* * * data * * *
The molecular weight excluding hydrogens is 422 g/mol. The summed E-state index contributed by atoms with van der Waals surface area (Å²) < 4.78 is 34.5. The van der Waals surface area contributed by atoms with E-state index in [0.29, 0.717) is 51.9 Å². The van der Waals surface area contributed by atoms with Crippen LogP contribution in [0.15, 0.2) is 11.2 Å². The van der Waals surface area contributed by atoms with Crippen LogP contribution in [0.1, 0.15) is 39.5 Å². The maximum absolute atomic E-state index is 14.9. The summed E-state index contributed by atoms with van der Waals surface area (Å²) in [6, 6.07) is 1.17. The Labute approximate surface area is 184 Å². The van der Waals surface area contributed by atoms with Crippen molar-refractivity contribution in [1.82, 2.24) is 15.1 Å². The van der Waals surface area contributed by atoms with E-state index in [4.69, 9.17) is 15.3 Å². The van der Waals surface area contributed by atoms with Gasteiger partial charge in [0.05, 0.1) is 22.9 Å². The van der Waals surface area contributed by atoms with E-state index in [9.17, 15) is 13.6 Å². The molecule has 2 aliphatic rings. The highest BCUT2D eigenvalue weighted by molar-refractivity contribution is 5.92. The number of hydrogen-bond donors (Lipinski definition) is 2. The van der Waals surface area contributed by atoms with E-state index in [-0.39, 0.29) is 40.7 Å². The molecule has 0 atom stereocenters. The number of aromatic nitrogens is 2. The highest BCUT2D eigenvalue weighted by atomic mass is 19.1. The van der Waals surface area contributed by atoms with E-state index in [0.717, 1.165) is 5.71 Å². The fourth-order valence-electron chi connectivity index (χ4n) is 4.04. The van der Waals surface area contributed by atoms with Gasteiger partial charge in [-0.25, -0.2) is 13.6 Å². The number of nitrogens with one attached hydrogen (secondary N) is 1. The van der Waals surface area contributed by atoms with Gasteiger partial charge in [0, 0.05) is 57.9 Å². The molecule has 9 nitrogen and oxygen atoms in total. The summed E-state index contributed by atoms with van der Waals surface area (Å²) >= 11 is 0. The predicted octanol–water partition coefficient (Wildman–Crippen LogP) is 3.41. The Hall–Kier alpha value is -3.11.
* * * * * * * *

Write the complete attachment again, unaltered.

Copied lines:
The molecular weight excluding hydrogens is 422 g/mol. The summed E-state index contributed by atoms with van der Waals surface area (Å²) < 4.78 is 34.5. The van der Waals surface area contributed by atoms with E-state index in [0.29, 0.717) is 51.9 Å². The van der Waals surface area contributed by atoms with Crippen LogP contribution in [0.15, 0.2) is 11.2 Å². The van der Waals surface area contributed by atoms with Crippen LogP contribution in [0.1, 0.15) is 39.5 Å². The maximum absolute atomic E-state index is 14.9. The summed E-state index contributed by atoms with van der Waals surface area (Å²) in [6, 6.07) is 1.17. The Labute approximate surface area is 184 Å². The van der Waals surface area contributed by atoms with Crippen molar-refractivity contribution in [1.82, 2.24) is 15.1 Å². The van der Waals surface area contributed by atoms with E-state index in [4.69, 9.17) is 15.3 Å². The van der Waals surface area contributed by atoms with Gasteiger partial charge in [0.05, 0.1) is 22.9 Å². The van der Waals surface area contributed by atoms with E-state index in [9.17, 15) is 13.6 Å². The molecule has 2 aliphatic rings. The highest BCUT2D eigenvalue weighted by molar-refractivity contribution is 5.92. The number of hydrogen-bond donors (Lipinski definition) is 2. The van der Waals surface area contributed by atoms with E-state index in [-0.39, 0.29) is 40.7 Å². The molecule has 0 atom stereocenters. The number of aromatic nitrogens is 2. The highest BCUT2D eigenvalue weighted by atomic mass is 19.1. The van der Waals surface area contributed by atoms with E-state index in [0.717, 1.165) is 5.71 Å². The fourth-order valence-electron chi connectivity index (χ4n) is 4.04. The van der Waals surface area contributed by atoms with Gasteiger partial charge in [-0.25, -0.2) is 13.6 Å². The number of nitrogens with one attached hydrogen (secondary N) is 1. The van der Waals surface area contributed by atoms with Gasteiger partial charge in [0, 0.05) is 57.9 Å². The molecule has 9 nitrogen and oxygen atoms in total. The summed E-state index contributed by atoms with van der Waals surface area (Å²) >= 11 is 0. The predicted octanol–water partition coefficient (Wildman–Crippen LogP) is 3.41. The Hall–Kier alpha value is -3.11.